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וַיֹּ֨אמֶר שָׁא֜וּל אֶתְּנֶ֤נָּה לֹּו֙ וּתְהִי־לֹ֣ו לְמֹוקֵ֔שׁ וּתְהִי־בֹ֖ו יַד־פְּלִשְׁתִּ֑ים וַיֹּ֤אמֶר שָׁאוּל֙ אֶל־דָּוִ֔ד בִּשְׁתַּ֛יִם תִּתְחַתֵּ֥ן בִּ֖י הַיֹּֽום׃ (WLC)

“I will give her [Michal] to David,” Saul thought, “so that she may be a snare to him, and the hand of the Philistines may be against him.” So Saul said to David, “For a second time* now you can be my son-in-law.” (BSB)

*The ESV notes "Hebrew by two".

The preceding account of Saul offering Merab to David isn't in the Septuagint, nor is the "for a second time". So it seems this phrase was added along with Merab's offer in an attempt to merge Merab's and Michal's offers together. How is "for the second time" intended to be taken here though? I'm seeing three main suggestions:

  • "You will be my son-in-law for the second time"
  • "You have a second chance to be my son-in-law"
  • "Saul spoke for the second time, saying, you can be my son-in-law"

Note: I'm wondering about the implications of this phrase as is (sans wider context). Merab is noted to be the wife of Adriel (2 Samuel 21:8), but arguments could be made for extraneous circumstances that saw Saul marry Merab to David then change his mind and marry her to Adriel after, considering he showed no qualms marrying Michal to Paltiel after already having married her to David later (1 Samuel 25:44).

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I have no reason to doubt the Masoretic Text as we have it. The LXX is patchy - at times offering preserved text that is presumably older and at other times taking great liberties with the Masoretic text. That is, why believe a manifestly less reliable translation over the original text?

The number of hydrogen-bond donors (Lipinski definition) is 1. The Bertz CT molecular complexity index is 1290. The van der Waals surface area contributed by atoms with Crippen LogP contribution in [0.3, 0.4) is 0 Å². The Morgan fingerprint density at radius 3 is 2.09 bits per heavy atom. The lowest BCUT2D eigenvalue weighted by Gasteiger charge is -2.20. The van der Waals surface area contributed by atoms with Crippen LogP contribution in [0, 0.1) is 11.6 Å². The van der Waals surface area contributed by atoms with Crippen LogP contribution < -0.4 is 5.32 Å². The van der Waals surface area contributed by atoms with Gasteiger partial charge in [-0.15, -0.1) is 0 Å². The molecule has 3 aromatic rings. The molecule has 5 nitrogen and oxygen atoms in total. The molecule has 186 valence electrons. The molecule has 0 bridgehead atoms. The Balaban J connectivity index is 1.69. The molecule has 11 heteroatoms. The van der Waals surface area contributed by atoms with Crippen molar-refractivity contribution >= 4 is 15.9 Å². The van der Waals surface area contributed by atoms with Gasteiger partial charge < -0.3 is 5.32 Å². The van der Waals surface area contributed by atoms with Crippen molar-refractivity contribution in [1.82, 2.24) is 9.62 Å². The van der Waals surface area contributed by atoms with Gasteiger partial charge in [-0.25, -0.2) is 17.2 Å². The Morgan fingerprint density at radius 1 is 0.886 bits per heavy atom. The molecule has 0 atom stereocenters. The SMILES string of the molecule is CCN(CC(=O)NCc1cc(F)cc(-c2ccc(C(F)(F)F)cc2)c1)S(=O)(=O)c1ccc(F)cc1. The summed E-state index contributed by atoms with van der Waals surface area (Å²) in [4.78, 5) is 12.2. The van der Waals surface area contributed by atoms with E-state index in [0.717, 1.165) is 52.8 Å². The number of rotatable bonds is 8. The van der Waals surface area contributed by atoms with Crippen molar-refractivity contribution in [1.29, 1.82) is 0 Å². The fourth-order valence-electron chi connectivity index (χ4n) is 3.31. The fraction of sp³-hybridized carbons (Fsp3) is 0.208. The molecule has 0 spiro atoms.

The second possibility you list is probably correct,

"You have a second chance to be my son-in-law" (You've had one opportunity to become my son-in-law -- it didn't come to pass -- this is a second opportunity.)

This is made more credible in view of the law in Lev 18:18 that prevents two sisters marrying the same man while both are alive.

And you shall not take a woman as a rival wife to her sister, uncovering her nakedness while her sister is still alive.

If you have "arguments could be made" then you should set them out so they can be debated.

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    Thank you. I must've explained myself badly though -- I'm not seeing any reason to doubt the MT's longer account here either. However, "why believe a manifestly less reliable translation over the original text?" That's assuming 1. the Masoretes had the original text and 2. it wasn't altered in the (debatably) 1000 or so years since the LXX was translated. Although in the case of 1 Sam, the LXX appears to have been translating a different text than the one in the Masoretes' possession, so it's not so much about not believing the MT as examining how a potentially different offshoot compares. – user28665 Feb 14 '19 at 5:08
  • I didn't flesh out the arguments because I felt that'd open up a new topic. I'm not asking about the likelihood of this contextually (because I agree, Leviticus presents a problem -- although Tamar suggesting David would allow Amnon to marry her presents a similar problem, so perhaps the law wasn't being observed in full); I'm wondering about the implications of the Hebrew alone, even if it would seem to present a contradiction. – user28665 Feb 14 '19 at 5:16
  • My apologies, in that case I am unsure what you are asking. – user25930 Feb 14 '19 at 6:04

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